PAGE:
Updated September 6, 2010 at 4:50 pm:
Anna Mehler Paperny of the Globe and Mail writes about the difficulties of getting around on a bus network where service leaves much to be desired.
The better way? Don’t get Janet Fitzimmons started.
The East Scarborough resident lives less than five kilometres from her work in the Kingston Road-Galloway Road area. But the bus ride takes a good 40 minutes – once the Lawrence Avenue bus comes, if it isn’t full. If the weather’s nice, her commute is faster by foot.
“But I’m lucky: I’m able-bodied and healthy.” And, she adds, “my commute isn’t bad for Scarborough.” A colleague of hers takes three buses to traverse what’s barely a seven-kilometre direct trek.
Meanwhile, Tyler Hamilton of The Star tells of the travails of attempting to use service on Kingston Road in The Beach.
Last Tuesday I needed to head downtown – Bay St. and King St. – for an event. […] It was rush hour. I seemed to have plenty of time, so I decided to take the 503 Kingston Rd. streetcar route. Checked the schedule. Walked to my stop and arrived what I thought was 10 minutes early.
No streetcar. Twenty minutes later, no streetcar.
This is rush hour, remember. Finally a bus that would take me along Queen St. arrived and the driver encouraged me to get on. “The 503 won’t be coming. Take Queen St.,” he says. “It will get you close. Hop on.”
I hop on. A man sitting across from me leans over and says, “TTC, eh… it means take the car.” I offer a forced chuckle. The bus drives along Kingston Rd. for five minutes and then reaches Queen St. “Time to get off,” the driver says. Huh? I join a herd of passengers exiting the bus. Apparently I should have known about transferring onto a Queen St. streetcar.
Confused, I wait. I wait. I don’t see a streetcar. I see a cab. Hail it. It will be worth the $20 at this point – enough money, mind you, to drive half a month in my Honda Civic.
I share my frustration with the cab driver. “The TTC is good for the cab business,” he replies with a smile.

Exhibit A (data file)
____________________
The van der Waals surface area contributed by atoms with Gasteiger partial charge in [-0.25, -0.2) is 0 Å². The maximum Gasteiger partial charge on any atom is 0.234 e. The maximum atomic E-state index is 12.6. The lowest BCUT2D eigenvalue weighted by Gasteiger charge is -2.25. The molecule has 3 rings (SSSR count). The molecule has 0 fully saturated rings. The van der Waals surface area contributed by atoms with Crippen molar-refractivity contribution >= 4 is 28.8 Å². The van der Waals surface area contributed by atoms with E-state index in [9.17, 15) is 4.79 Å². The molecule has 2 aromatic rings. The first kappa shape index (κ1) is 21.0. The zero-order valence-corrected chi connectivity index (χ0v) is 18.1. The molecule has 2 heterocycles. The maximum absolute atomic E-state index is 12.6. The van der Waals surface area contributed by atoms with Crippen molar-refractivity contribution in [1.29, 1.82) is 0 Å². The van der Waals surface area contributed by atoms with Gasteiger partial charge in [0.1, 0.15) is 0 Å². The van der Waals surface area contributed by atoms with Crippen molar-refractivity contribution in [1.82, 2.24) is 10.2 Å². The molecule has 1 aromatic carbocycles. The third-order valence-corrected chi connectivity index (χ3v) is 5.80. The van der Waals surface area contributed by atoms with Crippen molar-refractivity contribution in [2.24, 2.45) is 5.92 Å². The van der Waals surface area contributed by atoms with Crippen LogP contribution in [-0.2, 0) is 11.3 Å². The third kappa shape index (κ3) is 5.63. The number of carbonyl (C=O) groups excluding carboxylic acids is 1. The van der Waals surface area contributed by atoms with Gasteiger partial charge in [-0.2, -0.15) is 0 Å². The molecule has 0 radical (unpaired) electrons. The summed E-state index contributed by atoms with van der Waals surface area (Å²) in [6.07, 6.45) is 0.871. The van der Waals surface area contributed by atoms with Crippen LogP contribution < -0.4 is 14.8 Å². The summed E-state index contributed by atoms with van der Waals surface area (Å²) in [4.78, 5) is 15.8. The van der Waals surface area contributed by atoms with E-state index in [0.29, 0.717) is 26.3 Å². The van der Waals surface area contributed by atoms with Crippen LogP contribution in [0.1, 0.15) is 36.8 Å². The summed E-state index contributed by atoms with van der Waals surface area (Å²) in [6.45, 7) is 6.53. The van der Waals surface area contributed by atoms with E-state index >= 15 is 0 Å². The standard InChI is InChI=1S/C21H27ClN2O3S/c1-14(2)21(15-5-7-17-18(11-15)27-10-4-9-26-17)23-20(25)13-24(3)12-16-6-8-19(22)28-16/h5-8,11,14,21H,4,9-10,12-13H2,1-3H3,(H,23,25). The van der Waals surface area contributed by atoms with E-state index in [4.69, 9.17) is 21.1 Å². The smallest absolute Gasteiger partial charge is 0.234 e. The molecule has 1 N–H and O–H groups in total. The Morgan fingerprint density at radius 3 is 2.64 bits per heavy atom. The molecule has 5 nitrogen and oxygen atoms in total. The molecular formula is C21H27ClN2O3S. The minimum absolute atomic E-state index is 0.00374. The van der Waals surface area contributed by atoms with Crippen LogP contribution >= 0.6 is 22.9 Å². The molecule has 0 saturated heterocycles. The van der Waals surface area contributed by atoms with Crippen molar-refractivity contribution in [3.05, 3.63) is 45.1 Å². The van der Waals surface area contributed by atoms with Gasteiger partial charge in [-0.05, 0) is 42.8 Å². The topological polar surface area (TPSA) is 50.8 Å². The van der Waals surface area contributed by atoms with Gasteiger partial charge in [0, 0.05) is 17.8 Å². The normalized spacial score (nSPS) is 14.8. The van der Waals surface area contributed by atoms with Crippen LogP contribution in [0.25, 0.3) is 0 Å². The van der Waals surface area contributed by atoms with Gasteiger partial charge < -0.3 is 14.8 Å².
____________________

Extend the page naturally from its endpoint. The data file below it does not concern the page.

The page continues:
Of course, a regular rider would know that there is no such thing as a 503 car, at least not until September 7 when streetcar service returns to Kingston Road. The scheduled bus service is every 12 minutes on the 502 and 503 providing a supposedly blended 6 minute headway. Take the first thing that comes along if you’re going downtown. If it’s a 502, change to the King car at Broadview if you want King rather than Queen Street. This is the sort of survival tip a regular will know, but a novice won’t.
By the way, the streetcar services will run every 15 minutes, with an allegedly combined service of 7’30”. Don’t hold your breath. A big problem with both of these routes is that they are short-turned and wind up missing the very customers they are intended to serve.
Add to this the appalling off-peak service and you have a recipe for driving away customers. The 502 bus or streetcar is scheduled every 20 minutes, but only a few days ago I waited 36 minutes for one to show up. I had not just missed one, and so the gap was easily over 40 minutes. By the time we reached Queen Street westbound, we had a light standing load even on that wide headway, and we had also passed two eastbound 502s. That’s right: 3 of the 4 buses on the route were east of Coxwell. This is called “line management”.
The real irony is that the 12 Kingston Road bus comes and goes at Bingham Loop every 10 minutes. There is better service east of Victoria Park than west of it on weekdays. Evening and weekend service on the 22A Coxwell is better than on the 502. This is one of the few places in the TTC where weekday service is worse than at any other time, and that’s assuming the weekday service is vaguely on schedule.
An important part of improving bus services generally is that the TTC must stop thinking of the outer parts of lines as places where short turns and unpredictable, infrequent service are acceptable.